However, through the ups and downs of this year, and they have been extreme, I have grown and become stronger. I have been sharpened. I am learning to dig deeper than I knew I could. God has been so faithful in molding, teaching, comforting, guiding, and holding me.

I would say the biggest lesson I learned this year is this: “Things don’t stay the same for long”. Sounds so simplistic, yet it hit me like a lightning bolt.  I think I wrote about learning this lesson some over the last year, but I’ll add here.

After a week or two of looking for a house I was convinced we would never find anywhere we truly felt good about living in—and now we love our little house. It has become a place of comfort and joy.

I thought the heat would kill me—now, though it is still intense, our body temps have adjusted.

The girls wouldn’t eat any Thai food—now they know how to order what they want in Thai.

We knew of one school for our children when we got here—and Brynn has had a great year of learning Thai, making friends, and being well taken care of in the two schools she has attended this year (neither one was the one we knew of when we got here).

We didn’t understand any of the local dialect–now I can say at least I understand what is going on, though my speaking is another story!

We knew ONE couple when we pulled into town—and last week at our “Thank you Neighbors” party, we invited about 120 people and enjoyed spending the afternoon with about 65 of them.

Planning our church services the first few months was tough, and yet through this year our times together have grown into very meaningful, creative, all-in-Thai times of worship that have forced all of us into a new level of accountability as members of the Body.

Instead of Goldfish and animal crackers, the girls ask for Ka Gai and Pocky, their favorite Thai snacks.

There were times I felt like our family was going to come apart at the seams. There were times I found myself bawling because I just wanted to be home. There were times I was so angry and frustrated that I surprised even myself.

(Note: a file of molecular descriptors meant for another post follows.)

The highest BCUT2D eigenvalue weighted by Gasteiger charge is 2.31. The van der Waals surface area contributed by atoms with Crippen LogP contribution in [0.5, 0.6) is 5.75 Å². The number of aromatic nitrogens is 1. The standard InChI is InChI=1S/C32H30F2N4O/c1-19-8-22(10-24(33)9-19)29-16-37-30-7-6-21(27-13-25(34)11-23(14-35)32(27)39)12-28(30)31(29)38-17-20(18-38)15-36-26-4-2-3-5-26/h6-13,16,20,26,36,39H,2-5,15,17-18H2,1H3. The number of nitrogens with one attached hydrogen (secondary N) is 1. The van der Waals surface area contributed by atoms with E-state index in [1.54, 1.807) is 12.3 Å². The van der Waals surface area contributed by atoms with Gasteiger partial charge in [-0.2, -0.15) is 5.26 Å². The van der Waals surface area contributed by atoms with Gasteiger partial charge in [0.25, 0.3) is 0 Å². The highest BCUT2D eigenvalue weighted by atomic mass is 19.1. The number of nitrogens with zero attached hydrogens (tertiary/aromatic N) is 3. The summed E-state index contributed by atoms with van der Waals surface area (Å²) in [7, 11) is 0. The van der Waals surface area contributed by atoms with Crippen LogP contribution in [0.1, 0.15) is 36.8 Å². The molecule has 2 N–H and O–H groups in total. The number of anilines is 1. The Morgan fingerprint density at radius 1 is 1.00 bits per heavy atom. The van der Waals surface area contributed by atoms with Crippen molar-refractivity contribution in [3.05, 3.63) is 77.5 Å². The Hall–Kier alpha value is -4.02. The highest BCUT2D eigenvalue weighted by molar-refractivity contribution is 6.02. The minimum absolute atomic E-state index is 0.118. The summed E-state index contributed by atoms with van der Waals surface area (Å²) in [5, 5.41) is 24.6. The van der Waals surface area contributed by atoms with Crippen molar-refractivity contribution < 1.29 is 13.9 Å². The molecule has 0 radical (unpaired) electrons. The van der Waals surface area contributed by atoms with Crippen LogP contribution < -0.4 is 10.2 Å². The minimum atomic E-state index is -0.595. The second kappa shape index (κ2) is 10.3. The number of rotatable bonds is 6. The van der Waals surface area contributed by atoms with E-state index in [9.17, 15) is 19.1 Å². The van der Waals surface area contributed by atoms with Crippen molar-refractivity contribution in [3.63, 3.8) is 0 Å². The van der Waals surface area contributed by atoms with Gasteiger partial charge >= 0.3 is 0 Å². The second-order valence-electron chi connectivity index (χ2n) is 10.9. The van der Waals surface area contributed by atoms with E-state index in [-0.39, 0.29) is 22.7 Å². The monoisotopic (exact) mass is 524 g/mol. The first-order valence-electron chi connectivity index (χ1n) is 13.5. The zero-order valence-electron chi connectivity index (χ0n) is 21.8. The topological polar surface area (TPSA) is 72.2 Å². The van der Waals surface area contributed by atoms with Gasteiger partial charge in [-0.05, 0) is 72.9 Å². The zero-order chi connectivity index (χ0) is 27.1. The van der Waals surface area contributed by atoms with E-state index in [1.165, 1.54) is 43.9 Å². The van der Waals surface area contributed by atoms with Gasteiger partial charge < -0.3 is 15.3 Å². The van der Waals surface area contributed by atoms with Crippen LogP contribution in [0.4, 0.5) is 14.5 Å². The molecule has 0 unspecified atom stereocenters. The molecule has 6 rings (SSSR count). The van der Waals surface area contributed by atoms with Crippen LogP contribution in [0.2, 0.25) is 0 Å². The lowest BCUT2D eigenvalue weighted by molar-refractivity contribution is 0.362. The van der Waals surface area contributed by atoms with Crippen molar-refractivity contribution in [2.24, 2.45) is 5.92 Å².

Then there were times I was laughing so hard tears were streaming down my face.  There were times I have never been so proud of my girls for how they love others from around the world.

There were times I knew exactly why I was here and a lot of times where I had no idea what I was doing here.

I used to dread going into the grocery store (Lotus) because it was so overwhelming to shop, take care of the girls, be watched in every aisle, the children being pinched and loved on by every passer-by, not to mention how loud and crowded it was. But, now we go in, we know where things are, we have our favorite “usuals” who we stop and talk to, and the girls love going to Lotus. Meg plays at home by loading up her purse and her baby and saying, “Bye Mommy, I’m going to Yotus” (She doesn’t say her “L’s” yet J)

I could go on and on, but I will stop. The point is that for months I thought we would never get over culture shock. That I would never be used to people staring at me. That I would never feel at home here like I always thought I would. I wondered what was taking so long for me to adjust. I didn’t know what to do with Brynn being so sad at night when she missed her cousins, friends, and grandparents.  I didn’t know what I would do about the neighbor lady that would always come look in my window to see what I was doing (and the one day that she fell off a table trying to look over to see what we were doing—amazing).  Would I ever get used to the dogs barking?  The motorcycles zooming down our street? The questions from people about why I did things from laundry to child-rearing the ways I did them.